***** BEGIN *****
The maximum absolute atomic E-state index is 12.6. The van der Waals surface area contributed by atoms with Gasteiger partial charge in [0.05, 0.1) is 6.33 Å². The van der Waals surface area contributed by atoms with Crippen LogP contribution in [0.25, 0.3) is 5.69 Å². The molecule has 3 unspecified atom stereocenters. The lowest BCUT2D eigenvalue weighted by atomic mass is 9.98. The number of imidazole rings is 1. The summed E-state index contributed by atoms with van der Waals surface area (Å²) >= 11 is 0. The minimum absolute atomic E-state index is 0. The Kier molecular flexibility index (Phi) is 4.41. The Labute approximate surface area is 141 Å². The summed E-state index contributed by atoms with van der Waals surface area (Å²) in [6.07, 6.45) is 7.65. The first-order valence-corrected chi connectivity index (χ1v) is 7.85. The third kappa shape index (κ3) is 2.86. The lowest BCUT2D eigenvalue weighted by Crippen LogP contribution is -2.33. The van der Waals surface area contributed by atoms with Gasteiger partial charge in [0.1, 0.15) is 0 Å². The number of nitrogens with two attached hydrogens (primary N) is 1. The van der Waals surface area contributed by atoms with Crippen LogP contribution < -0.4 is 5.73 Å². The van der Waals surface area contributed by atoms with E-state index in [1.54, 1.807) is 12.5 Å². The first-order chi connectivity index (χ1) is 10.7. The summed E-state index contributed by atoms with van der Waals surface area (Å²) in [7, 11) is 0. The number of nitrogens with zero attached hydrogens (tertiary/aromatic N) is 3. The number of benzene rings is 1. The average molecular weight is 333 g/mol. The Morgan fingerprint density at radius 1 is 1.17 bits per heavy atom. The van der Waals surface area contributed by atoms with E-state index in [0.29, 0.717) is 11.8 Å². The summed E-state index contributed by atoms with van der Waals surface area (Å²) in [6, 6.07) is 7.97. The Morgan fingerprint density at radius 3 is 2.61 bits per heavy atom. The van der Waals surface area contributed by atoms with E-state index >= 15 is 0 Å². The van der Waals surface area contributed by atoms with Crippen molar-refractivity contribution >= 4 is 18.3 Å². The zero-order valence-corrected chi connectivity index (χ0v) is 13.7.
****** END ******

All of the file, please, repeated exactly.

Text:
The maximum absolute atomic E-state index is 12.6. The van der Waals surface area contributed by atoms with Gasteiger partial charge in [0.05, 0.1) is 6.33 Å². The van der Waals surface area contributed by atoms with Crippen LogP contribution in [0.25, 0.3) is 5.69 Å². The molecule has 3 unspecified atom stereocenters. The lowest BCUT2D eigenvalue weighted by atomic mass is 9.98. The number of imidazole rings is 1. The summed E-state index contributed by atoms with van der Waals surface area (Å²) >= 11 is 0. The minimum absolute atomic E-state index is 0. The Kier molecular flexibility index (Phi) is 4.41. The Labute approximate surface area is 141 Å². The summed E-state index contributed by atoms with van der Waals surface area (Å²) in [6.07, 6.45) is 7.65. The first-order valence-corrected chi connectivity index (χ1v) is 7.85. The third kappa shape index (κ3) is 2.86. The lowest BCUT2D eigenvalue weighted by Crippen LogP contribution is -2.33. The van der Waals surface area contributed by atoms with Gasteiger partial charge in [0.1, 0.15) is 0 Å². The number of nitrogens with two attached hydrogens (primary N) is 1. The van der Waals surface area contributed by atoms with Crippen LogP contribution < -0.4 is 5.73 Å². The van der Waals surface area contributed by atoms with E-state index in [1.54, 1.807) is 12.5 Å². The first-order chi connectivity index (χ1) is 10.7. The summed E-state index contributed by atoms with van der Waals surface area (Å²) in [7, 11) is 0. The number of nitrogens with zero attached hydrogens (tertiary/aromatic N) is 3. The number of benzene rings is 1. The average molecular weight is 333 g/mol. The Morgan fingerprint density at radius 1 is 1.17 bits per heavy atom. The van der Waals surface area contributed by atoms with E-state index in [0.29, 0.717) is 11.8 Å². The summed E-state index contributed by atoms with van der Waals surface area (Å²) in [6, 6.07) is 7.97. The Morgan fingerprint density at radius 3 is 2.61 bits per heavy atom. The van der Waals surface area contributed by atoms with E-state index >= 15 is 0 Å². The van der Waals surface area contributed by atoms with Crippen molar-refractivity contribution >= 4 is 18.3 Å². The zero-order valence-corrected chi connectivity index (χ0v) is 13.7.